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Today's News

  • New positions added to central office staff

    The Marion County Board of Education dealt with a lot during its two-hour meeting on June 11, including the superintendent's residency (see related story, page A1), creating new positions in central office and drug testing for staff and students.
    In previous meetings, board members expressed concerns about administrators taking on too many roles. Last week, they voted to create three new positions — chief operations officer, director of early childhood education and school nutrition program director.

  • Truck show, Blackhawk concert Saturday at fairgrounds

    The Marion County Fairgrounds will be roaring with activity on Saturday, June 20.
    The Central Kentucky Showdown and a concert featuring BlackHawk are scheduled for that day.
    The inaugural Central Kentucky Showdown will feature a variety of big trucks including one Big Azz Custom Truck and a Big Rig Event.
    Gates will open from 10 a.m. to 4 p.m. for the truck show, and admission is free. In addition to custom trucks and numerous vendors, concessions and activities for the kids will be available.

  • Summer of fun

    At the Marion County Extension Office, teams of kids participated in a kickball game so big each team got five outs. At West Marion Elementary, Richard Crum laid down on a bed of nails as scores of students watched. Meanwhile students at the 21st Century Learning Center visited the Kentucky Railway Museum, and students at the Marion County Area Technology Center got an early look at what they could learn in high school.

  • Marion County raises more than $44,000 for Crusade for Children

    Marion County raised nearly $45,000 for the Crusade for Children this year.
    Lebanon Fire Chief Ricky Mattingly said he was hoping the Lebanon Fire Department would exceed the $30,000 mark, but they were a few thousand short when it was time to turn in their collection.
    “I was getting ready to get on TV and my wife called and said a local industry donated,” Mattingly told the Lebanon City Council recently.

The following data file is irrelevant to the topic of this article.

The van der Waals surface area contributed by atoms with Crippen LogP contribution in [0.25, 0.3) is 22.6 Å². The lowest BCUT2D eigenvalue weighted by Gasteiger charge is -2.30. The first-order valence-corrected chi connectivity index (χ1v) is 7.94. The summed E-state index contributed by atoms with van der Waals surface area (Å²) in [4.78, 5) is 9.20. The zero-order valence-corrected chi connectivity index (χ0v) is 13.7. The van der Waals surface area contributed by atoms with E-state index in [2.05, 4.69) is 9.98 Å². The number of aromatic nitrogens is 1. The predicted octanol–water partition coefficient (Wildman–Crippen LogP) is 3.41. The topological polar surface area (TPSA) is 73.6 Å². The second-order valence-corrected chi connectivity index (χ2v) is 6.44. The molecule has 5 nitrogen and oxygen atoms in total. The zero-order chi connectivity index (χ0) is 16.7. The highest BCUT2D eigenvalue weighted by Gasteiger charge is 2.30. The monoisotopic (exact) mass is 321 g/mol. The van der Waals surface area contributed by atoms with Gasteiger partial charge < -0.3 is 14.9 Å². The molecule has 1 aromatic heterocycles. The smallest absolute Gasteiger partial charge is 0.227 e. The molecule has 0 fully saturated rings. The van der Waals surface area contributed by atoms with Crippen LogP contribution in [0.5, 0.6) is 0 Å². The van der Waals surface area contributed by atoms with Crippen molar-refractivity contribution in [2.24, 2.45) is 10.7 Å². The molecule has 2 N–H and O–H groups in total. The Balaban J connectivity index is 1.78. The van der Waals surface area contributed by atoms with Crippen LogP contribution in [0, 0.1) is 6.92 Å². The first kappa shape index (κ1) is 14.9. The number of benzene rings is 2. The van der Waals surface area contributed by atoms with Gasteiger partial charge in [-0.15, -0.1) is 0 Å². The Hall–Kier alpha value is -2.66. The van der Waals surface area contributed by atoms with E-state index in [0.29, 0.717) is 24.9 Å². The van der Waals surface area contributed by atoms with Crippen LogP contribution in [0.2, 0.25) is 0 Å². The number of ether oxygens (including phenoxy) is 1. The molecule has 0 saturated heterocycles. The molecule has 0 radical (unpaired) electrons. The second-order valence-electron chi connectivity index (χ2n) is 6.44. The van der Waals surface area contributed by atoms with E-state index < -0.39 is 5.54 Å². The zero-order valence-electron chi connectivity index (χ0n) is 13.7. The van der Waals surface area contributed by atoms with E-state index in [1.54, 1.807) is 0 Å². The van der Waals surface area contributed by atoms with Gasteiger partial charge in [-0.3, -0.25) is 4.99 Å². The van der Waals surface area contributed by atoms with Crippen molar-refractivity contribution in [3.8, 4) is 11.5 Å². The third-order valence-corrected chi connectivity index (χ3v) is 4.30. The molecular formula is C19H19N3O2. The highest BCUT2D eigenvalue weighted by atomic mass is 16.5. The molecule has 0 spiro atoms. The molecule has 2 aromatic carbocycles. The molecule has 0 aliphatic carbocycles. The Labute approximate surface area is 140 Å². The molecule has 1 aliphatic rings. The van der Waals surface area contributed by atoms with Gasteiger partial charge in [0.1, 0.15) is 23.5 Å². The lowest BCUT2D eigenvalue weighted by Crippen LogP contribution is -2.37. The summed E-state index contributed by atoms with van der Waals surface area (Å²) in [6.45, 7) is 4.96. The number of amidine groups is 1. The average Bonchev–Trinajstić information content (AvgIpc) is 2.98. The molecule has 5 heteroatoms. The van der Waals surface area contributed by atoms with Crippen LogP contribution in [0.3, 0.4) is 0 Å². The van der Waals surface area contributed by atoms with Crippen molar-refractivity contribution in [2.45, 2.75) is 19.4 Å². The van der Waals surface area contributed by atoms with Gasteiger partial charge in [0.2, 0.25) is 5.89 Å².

The industry’s anonymous donation helped the Lebanon Fire Department raise $32,438, which is $5,000 more than last year.

  • A Year Down Under

    Anna Winebrenner had her whole world turned upside down during her sophomore year of high school. She spent 10 months in Australia.
    “I went through culture shock really badly … You wouldn’t think so,” she said.
    But when she arrived, she found the food was different. They drove on the other side of the road, and the town was bigger than she is accustomed to.
    “When you’re from Lebanon and everybody knows each other, it’s not really like that,” Anna said.

  • Book signings coming to library

    A pair of book signings are planned for the Marion County Public Library before the end of June.
    Charlie Bickett is back with another round of stories with “Raywickians” volume 2. This is another collection of stories about people from in and around Raywick.
    Bickett said that $2 from every book sold during his book signing, scheduled for 4-9 p.m. Friday, June 19, at the library, will be donated to the library.

  • Jets Over Kentucky is returning in July

    The world’s largest remote control jet show will be back at the Lebanon-Springfield Airport from July 5 to 12.
    The 11th annual Jets Over Kentucky is expected to bring around 200 r.c. jet pilots to the area.
    Casual fans and remote control jet enthusiasts alike will recognize many of the planes at this year’s Jets Over Kentucky: F-15s, F-4 Phantoms, B-1 Bomber, A10, F-18 Super Hornet, BAE Hawk, F-100, Stealth Fighter Jet – even an SR-71 spy plane that is more than 13-feet-long and valued at $100,000.

  • Beshear announces plan for funds to curb heroin use

    Kentucky Press News Service

    FRANKFORT – Gov. Steve Beshear Monday took another step to build upon the success of the 2015 landmark anti-heroin legislation he signed by announcing the funding of eight programs aimed at fighting and treating heroin use and substance abuse in Kentucky.
    The $10 million in funding is part of Senate Bill 192, bipartisan legislation passed in this year’s legislative session aimed at curbing the rise in heroin use and opioid addiction.

  • Most insured through Kynect will pay more in 2016

    By Molly Burchett
    Kentucky Health News

    The federal health law requires that insurers planning to significantly increase premiums for policies on a health-insurance exchange to submit their rates by June 1 for review. Many insurance carriers across the country, including four in Kentucky, are requesting double-digit increases in insurance premiums for 2016.
    For the individual market, the requested average rates from companies already participating in the Kynect exchange are:
    • Anthem Health Plans, 14.6 percent increase;

  • MCHS student selected for arts program

    Adria Whitfill of Marion County High School is one of 256 students taking part in the Governor’s School for the Arts from June 21 to July 11 at the Kentucky Center at Centre College.
    During their three-week stay, student artists from 47 counties will be immersed in daily seminars, master-classes, lectures, hands-on workshops and field trips to regional arts attractions.
    Instruction will be offered in architecture and design, creative writing, dance, drama, instrumental music, musical theatre, new media, visual art and vocal music.